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Parliamentary Electoral Process In Kenya

parliamentary electoral process in kenya


The electoral process in Kenya is conducted by the independent electoral and boundaries commission which is headed by Isaac Hassan and it conducts election after every five years unless in the instances that a by election is announced for a certain parliamentary seat. The following steps describe the parliamentary electoral process in Kenya:

Registration of voters

Kenyan citizens who have the required voter registration documents are given a chance to register as voters in their given constituencies. The qualified voters are then given votes cards which are kept safely for use on the particular day of voting.

Checking of voters register

After the voter registration process is over, the registered voters are given an opportunity to go back to the areas where they registered so as to confirm whether their names appear on the voters register. They also find out whether their names are spelt correctly. In the 2013 election, confirmation was done through sending a message which was replied showing the person’s registration status and details.

Announcing of election dates.

The term of each house of parliament expires on the date of the next general election. After the parliament is dissolved, the speaker of the national assembly declares the electoral seats vacant of office holders. The chairperson of the electoral commission declares vacancies in all the constituencies and announces the election date.

Nomination of candidates

The chairperson of the electoral commission announces a period during which registered political parties nominate their candidates for parliamentary seats.

Registration of candidates.

The chairperson of the commission receives the names of the nominated candidates who obtained certificates from the party nominations contest. The registration of these parliamentary candidates is done in their constituencies by the returning officers.

Educating voters and appointment of election officials

During this period, voters are educated on how to vote through wide advertisement and media awareness through the country. The people are also informed on the importance of voting. The commission then appoints; returning officers, presiding officers and polling clerks. These officials supervise the election process in the wards and constituencies.

Conducting elections

During the actual elections day, candidates must ensure that the polling stations have their agents who make sure the ballot boxes are empty before the casting of votes starts. The votes then elect members of their choice.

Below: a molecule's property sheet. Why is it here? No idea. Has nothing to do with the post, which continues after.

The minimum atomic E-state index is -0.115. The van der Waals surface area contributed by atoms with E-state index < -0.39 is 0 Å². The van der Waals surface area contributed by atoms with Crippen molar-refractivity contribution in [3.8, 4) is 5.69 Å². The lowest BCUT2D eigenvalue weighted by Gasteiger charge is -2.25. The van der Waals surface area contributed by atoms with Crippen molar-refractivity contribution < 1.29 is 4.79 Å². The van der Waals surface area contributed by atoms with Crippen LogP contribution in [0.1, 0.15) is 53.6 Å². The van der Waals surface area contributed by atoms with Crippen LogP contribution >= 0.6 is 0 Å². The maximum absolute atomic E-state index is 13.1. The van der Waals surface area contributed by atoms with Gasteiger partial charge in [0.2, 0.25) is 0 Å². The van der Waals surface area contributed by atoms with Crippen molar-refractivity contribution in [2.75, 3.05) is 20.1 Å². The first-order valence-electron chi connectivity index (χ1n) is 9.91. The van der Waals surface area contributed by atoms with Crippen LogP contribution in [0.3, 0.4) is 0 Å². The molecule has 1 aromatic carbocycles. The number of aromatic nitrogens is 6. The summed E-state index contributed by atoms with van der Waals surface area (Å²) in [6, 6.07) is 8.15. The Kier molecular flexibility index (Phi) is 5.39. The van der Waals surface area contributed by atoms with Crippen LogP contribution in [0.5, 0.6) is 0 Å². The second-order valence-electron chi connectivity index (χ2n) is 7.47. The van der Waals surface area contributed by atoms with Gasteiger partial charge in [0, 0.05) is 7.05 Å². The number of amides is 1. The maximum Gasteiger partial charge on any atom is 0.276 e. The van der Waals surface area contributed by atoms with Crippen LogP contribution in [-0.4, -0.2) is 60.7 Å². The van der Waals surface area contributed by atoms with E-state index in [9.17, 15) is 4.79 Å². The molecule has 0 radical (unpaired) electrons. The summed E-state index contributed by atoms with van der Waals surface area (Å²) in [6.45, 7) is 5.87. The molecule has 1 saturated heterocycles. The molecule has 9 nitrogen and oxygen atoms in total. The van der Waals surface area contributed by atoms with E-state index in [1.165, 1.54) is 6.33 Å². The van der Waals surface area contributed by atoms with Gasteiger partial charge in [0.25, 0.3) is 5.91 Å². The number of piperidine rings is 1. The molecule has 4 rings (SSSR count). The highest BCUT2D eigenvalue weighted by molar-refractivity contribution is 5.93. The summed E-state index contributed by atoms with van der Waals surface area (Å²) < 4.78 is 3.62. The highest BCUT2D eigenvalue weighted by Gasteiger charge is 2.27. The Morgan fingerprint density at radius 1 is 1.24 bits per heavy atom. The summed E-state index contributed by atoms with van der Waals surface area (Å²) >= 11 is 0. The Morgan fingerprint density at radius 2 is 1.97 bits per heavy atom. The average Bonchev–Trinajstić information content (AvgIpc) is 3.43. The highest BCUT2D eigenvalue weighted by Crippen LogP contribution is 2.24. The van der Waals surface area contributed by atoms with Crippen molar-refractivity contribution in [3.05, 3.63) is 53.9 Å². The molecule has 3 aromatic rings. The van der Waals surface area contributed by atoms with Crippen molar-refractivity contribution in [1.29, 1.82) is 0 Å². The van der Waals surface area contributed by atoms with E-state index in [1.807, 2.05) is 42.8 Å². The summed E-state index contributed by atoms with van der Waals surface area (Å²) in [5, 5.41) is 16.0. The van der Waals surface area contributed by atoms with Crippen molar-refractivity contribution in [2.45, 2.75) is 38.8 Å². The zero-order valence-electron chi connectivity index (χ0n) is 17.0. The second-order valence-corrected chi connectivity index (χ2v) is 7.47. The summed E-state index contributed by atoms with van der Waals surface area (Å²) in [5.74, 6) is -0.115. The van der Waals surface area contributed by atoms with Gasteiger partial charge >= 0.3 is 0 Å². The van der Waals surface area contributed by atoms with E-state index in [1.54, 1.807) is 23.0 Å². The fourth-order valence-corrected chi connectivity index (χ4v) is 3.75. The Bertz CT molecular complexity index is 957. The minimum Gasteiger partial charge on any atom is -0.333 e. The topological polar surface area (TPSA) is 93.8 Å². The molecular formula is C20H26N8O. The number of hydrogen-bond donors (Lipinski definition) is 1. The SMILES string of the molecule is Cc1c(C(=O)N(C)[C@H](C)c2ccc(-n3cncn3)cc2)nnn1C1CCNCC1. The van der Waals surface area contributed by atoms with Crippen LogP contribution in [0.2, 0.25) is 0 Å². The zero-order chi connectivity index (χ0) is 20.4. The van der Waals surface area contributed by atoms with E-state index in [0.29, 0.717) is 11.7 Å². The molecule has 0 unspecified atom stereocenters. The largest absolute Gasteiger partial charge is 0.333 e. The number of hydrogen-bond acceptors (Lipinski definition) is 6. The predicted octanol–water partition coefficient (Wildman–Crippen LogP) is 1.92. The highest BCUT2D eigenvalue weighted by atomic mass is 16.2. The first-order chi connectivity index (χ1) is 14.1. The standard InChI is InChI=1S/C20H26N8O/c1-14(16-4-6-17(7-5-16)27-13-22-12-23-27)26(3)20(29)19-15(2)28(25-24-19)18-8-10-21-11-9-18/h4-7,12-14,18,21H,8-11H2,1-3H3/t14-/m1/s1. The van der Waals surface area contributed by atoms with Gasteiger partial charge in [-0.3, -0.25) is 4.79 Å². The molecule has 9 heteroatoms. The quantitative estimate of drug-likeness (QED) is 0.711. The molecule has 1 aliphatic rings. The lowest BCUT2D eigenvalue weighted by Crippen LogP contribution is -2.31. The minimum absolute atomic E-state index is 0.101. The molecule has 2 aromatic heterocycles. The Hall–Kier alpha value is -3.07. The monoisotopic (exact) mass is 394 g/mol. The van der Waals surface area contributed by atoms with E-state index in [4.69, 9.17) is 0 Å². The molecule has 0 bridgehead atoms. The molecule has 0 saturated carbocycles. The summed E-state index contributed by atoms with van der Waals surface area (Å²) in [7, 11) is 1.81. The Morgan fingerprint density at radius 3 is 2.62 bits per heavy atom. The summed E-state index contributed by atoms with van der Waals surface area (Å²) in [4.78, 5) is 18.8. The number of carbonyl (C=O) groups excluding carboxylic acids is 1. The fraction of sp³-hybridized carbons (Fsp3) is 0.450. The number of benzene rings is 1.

Counting votes and announcement of results

The votes are counted at the polling stations and the presiding officer delivers results to the presiding officer at the constituency level. The returning officer after compiling all the results from presiding officers announces the results of the parliamentary elections. The results are then submitted to the IEBC.

About the Author

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Born in the culinary-rich city of Kisumu, along the shores of Lake Victoria, Cynthia Kendeli's passion for Food & Beverage was almost predestined. Her earliest memories revolve around the bustling fish markets and aromatic eateries of her hometown, and it was this backdrop that kindled her love for food and its cultural significance.

However, Cynthia's interests were dual-pronged. The political landscape of Kenya, with its dynamic shifts and intricate tapestry, also captivated her. This blend of culinary love and political intrigue paved her path to one of Kenya's leading universities, where she pursued degrees in both Food Science and Political Science.

Throughout her academic journey, Cynthia stood out for her unique ability to interweave two seemingly disparate subjects. She penned articles that delved into the socio-political impacts on Kenya's food and beverage industry, exploring topics ranging from local farm policies to international trade agreements.

After graduation, Cynthia quickly established herself in the world of journalism. Her writings, which appeared in national newspapers and magazines, bridged the gap between culinary enthusiasts and political aficionados. With every article, she managed to underscore the intricate relationship between politics and what ends up on the plates of Kenyans.

Her investigative pieces, particularly those that highlighted the interplay between governmental policies and the food & beverage sector, have earned her accolades both nationally and internationally. Cynthia's work does not just inform; it prompts discussions, incites debates, and often leads to tangible change in policy-making circles.

In addition to her journalistic endeavors, Cynthia Kendeli actively participates in food festivals, political debates, and educational seminars, serving as a bridge between the culinary world and the political arena.

Today, as a celebrated voice in both Food & Beverage and political journalism, Cynthia Kendeli continues to satiate the appetites of readers keen on understanding the confluence of culture, cuisine, and politics in Kenya.

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